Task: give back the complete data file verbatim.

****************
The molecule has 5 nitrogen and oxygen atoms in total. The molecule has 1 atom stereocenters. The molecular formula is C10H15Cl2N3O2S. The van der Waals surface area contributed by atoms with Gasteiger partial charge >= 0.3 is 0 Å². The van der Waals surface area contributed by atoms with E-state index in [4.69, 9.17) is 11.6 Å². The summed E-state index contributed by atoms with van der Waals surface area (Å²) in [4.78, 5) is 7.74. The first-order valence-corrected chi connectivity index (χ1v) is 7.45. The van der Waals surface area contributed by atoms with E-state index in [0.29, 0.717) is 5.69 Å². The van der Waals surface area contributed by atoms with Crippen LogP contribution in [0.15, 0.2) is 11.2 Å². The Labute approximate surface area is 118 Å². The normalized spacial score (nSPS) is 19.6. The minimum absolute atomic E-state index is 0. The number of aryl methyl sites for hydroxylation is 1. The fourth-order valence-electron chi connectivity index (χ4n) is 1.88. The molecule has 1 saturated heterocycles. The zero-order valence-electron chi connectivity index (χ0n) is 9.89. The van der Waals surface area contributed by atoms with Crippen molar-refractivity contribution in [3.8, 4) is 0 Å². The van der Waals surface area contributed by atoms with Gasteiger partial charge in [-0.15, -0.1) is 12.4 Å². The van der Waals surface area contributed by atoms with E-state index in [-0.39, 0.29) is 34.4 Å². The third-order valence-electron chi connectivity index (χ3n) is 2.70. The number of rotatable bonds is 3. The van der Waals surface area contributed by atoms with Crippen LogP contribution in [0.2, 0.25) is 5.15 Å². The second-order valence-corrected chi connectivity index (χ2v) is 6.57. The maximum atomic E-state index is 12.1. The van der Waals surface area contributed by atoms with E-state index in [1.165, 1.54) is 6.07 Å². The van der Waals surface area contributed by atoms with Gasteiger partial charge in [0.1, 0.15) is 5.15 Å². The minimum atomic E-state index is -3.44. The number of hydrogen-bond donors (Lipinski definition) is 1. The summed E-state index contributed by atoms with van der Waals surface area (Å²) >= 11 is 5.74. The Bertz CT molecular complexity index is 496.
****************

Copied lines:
The molecule has 5 nitrogen and oxygen atoms in total. The molecule has 1 atom stereocenters. The molecular formula is C10H15Cl2N3O2S. The van der Waals surface area contributed by atoms with Gasteiger partial charge >= 0.3 is 0 Å². The van der Waals surface area contributed by atoms with E-state index in [4.69, 9.17) is 11.6 Å². The summed E-state index contributed by atoms with van der Waals surface area (Å²) in [4.78, 5) is 7.74. The first-order valence-corrected chi connectivity index (χ1v) is 7.45. The van der Waals surface area contributed by atoms with E-state index in [0.29, 0.717) is 5.69 Å². The van der Waals surface area contributed by atoms with Crippen LogP contribution in [0.15, 0.2) is 11.2 Å². The Labute approximate surface area is 118 Å². The normalized spacial score (nSPS) is 19.6. The minimum absolute atomic E-state index is 0. The number of aryl methyl sites for hydroxylation is 1. The fourth-order valence-electron chi connectivity index (χ4n) is 1.88. The molecule has 1 saturated heterocycles. The zero-order valence-electron chi connectivity index (χ0n) is 9.89. The van der Waals surface area contributed by atoms with Crippen molar-refractivity contribution in [3.8, 4) is 0 Å². The van der Waals surface area contributed by atoms with Gasteiger partial charge in [-0.15, -0.1) is 12.4 Å². The van der Waals surface area contributed by atoms with E-state index in [-0.39, 0.29) is 34.4 Å². The third-order valence-electron chi connectivity index (χ3n) is 2.70. The number of rotatable bonds is 3. The van der Waals surface area contributed by atoms with Crippen LogP contribution in [0.2, 0.25) is 5.15 Å². The second-order valence-corrected chi connectivity index (χ2v) is 6.57. The maximum atomic E-state index is 12.1. The van der Waals surface area contributed by atoms with E-state index in [1.165, 1.54) is 6.07 Å². The van der Waals surface area contributed by atoms with Gasteiger partial charge in [0.1, 0.15) is 5.15 Å². The minimum atomic E-state index is -3.44. The number of hydrogen-bond donors (Lipinski definition) is 1. The summed E-state index contributed by atoms with van der Waals surface area (Å²) >= 11 is 5.74. The Bertz CT molecular complexity index is 496.